In America, there is a Catholic-Hindu “house of prayer.” It has a statue of Shiva (the Hindu god of destruction), a statue of Buddha, and a crucifix. People who come there use mantras and Eastern meditation techniques. The “house of prayer” is popular and is usually filled to capacity. The local archbishop approves of it, and his diocese supports it financially. [Note 7]
In India, there is a Benedictine monastery that is modeled after a Hindu ashram. The members of the community admire Hindu gods and goddesses. The founder (Bede Griffiths) says that Hindu temples are a “sacrament.” He teaches that Christians, Hindus, Buddhists, and Muslims are all “brothers in Christ.” [Note 8]
Catholic theologian Richard Grigg believes that Americans should replace the God of the Bible with “the Goddess.” He wrote the book, “When God Becomes Goddess: The Transformation of American Religion.” [Note 9]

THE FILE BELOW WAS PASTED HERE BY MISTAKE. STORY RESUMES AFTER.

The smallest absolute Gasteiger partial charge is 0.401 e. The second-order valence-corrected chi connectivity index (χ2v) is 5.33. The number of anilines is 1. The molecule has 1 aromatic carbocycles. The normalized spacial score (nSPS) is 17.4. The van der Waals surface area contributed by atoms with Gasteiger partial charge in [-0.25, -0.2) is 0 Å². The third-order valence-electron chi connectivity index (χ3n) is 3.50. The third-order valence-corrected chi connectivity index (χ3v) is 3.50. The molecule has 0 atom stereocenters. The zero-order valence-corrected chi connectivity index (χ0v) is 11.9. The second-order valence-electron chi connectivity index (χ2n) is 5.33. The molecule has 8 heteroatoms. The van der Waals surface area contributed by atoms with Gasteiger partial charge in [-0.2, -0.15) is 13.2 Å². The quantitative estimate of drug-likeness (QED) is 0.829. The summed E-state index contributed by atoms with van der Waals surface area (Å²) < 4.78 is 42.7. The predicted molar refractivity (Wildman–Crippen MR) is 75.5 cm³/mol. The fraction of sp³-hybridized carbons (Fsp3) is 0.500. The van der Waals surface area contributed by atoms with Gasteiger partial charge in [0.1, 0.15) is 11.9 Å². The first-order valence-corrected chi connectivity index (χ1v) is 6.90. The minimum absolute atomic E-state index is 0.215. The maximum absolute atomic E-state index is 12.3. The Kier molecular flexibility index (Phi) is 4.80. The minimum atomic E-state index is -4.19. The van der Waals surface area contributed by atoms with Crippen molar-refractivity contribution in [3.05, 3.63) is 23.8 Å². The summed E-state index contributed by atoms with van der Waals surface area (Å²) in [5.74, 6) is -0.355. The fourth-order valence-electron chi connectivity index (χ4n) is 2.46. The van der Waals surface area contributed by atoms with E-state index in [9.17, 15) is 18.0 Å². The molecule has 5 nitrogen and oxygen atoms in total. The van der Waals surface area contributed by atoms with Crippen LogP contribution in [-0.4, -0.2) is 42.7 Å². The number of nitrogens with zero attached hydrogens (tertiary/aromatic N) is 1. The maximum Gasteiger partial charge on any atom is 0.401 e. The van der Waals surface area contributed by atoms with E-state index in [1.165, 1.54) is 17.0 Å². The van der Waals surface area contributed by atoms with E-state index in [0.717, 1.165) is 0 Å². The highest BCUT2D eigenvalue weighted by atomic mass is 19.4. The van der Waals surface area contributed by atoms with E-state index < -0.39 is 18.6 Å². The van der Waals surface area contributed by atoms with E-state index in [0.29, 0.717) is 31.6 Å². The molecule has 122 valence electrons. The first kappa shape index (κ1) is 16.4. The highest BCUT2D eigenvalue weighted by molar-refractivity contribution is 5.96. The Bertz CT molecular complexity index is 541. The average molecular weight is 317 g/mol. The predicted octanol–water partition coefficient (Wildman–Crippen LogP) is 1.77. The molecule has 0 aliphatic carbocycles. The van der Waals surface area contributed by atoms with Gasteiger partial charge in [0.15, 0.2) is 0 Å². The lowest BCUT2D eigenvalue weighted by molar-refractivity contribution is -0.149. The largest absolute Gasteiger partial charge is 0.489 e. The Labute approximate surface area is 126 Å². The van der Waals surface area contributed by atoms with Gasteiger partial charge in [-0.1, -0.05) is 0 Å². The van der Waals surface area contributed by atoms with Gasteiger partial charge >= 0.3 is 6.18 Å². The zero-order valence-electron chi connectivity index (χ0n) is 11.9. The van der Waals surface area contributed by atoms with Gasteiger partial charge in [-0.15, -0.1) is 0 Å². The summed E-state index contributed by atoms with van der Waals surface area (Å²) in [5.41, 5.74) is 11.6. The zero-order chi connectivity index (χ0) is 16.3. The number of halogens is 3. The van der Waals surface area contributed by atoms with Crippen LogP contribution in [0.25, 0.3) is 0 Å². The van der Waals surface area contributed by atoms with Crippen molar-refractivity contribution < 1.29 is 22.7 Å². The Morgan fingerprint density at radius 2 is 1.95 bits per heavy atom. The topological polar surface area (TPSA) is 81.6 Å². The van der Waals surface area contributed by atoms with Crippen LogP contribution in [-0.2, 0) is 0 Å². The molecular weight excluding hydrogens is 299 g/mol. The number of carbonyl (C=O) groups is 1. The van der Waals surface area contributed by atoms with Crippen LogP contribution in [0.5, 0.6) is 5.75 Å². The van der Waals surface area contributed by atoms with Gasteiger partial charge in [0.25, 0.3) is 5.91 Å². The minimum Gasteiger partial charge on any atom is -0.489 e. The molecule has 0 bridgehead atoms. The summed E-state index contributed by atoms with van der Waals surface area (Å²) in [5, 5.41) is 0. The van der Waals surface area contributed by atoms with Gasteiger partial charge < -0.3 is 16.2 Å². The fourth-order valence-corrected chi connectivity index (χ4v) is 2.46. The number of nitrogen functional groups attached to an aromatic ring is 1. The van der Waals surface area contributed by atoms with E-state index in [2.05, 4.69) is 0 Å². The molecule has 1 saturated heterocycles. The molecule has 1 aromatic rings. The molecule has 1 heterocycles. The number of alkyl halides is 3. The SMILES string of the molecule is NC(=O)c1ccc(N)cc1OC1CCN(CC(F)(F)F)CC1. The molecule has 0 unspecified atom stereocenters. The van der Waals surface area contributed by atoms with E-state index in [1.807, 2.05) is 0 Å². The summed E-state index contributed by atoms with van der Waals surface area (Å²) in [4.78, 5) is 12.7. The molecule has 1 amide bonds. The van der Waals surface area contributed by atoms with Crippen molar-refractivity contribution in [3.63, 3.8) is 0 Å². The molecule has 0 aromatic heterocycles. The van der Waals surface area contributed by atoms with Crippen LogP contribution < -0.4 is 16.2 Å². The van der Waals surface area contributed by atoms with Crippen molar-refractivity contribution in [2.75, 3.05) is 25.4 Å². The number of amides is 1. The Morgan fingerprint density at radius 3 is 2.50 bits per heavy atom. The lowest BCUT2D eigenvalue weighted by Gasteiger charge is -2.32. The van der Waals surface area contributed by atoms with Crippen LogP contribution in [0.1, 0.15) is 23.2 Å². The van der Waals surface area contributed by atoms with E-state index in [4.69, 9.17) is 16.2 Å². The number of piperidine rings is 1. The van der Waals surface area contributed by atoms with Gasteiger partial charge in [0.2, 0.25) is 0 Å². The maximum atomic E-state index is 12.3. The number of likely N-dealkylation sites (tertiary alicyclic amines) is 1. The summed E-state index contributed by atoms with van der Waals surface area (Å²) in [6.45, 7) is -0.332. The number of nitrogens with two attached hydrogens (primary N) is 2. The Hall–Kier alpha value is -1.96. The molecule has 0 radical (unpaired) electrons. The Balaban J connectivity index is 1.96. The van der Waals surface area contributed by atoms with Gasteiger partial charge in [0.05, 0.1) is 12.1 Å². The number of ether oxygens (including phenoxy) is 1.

This mixture of paganism and Christianity can be seen in the artwork of the Sistine Chapel. It is the Pope’s private chapel, but it is as large as a church. Michelangelo painted the ceiling. It has pictures of patriarchs, prophets, apostles, and pagan prophetesses (sybils). Near the entrance of the Sistine Chapel, there is a painting of Greek philosophers.
This mixture can also be seen in the 22 Vatican museums. Some of them have Christian artwork. Others have statues of pagan gods and goddesses. According to the Bible, these are idols, and they should be destroyed. However, the Vatican has preserved them and put them on public display. (Pictures are online.)
Saint Peter’s Basilica is the church of the popes. It is one of the largest churches in the world. There is a circular courtyard in front of it, with an obelisk in the center of the courtyard. (You can see pictures online.) [Note 12]
Obelisks are associated with pagan religions. This particular obelisk is also associated with the slaughter of Christians. It was originally in the Circus of Nero (the Circus Maximus), where Christians were fed to the lions. In 1587, Pope Sixtus V had it moved to the center of the circular courtyard in front of Saint Peter’s Basilica. [Note 13]